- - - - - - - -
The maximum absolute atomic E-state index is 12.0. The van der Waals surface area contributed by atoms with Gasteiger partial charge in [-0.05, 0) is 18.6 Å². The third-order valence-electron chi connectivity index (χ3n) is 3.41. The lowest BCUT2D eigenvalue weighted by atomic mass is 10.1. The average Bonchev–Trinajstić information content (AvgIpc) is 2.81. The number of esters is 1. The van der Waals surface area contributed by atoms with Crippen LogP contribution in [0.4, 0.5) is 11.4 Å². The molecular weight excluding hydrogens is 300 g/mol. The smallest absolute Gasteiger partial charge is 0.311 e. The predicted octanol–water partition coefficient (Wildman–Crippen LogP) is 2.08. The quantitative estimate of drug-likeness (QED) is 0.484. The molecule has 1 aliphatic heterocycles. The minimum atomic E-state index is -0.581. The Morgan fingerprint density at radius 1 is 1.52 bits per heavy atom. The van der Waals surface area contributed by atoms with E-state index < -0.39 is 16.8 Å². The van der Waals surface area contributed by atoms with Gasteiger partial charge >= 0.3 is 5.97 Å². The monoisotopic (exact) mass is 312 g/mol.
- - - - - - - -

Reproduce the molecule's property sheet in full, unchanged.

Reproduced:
The maximum absolute atomic E-state index is 12.0. The van der Waals surface area contributed by atoms with Gasteiger partial charge in [-0.05, 0) is 18.6 Å². The third-order valence-electron chi connectivity index (χ3n) is 3.41. The lowest BCUT2D eigenvalue weighted by atomic mass is 10.1. The average Bonchev–Trinajstić information content (AvgIpc) is 2.81. The number of esters is 1. The van der Waals surface area contributed by atoms with Crippen LogP contribution in [0.4, 0.5) is 11.4 Å². The molecular weight excluding hydrogens is 300 g/mol. The smallest absolute Gasteiger partial charge is 0.311 e. The predicted octanol–water partition coefficient (Wildman–Crippen LogP) is 2.08. The quantitative estimate of drug-likeness (QED) is 0.484. The molecule has 1 aliphatic heterocycles. The minimum atomic E-state index is -0.581. The Morgan fingerprint density at radius 1 is 1.52 bits per heavy atom. The van der Waals surface area contributed by atoms with E-state index < -0.39 is 16.8 Å². The van der Waals surface area contributed by atoms with Gasteiger partial charge >= 0.3 is 5.97 Å². The monoisotopic (exact) mass is 312 g/mol.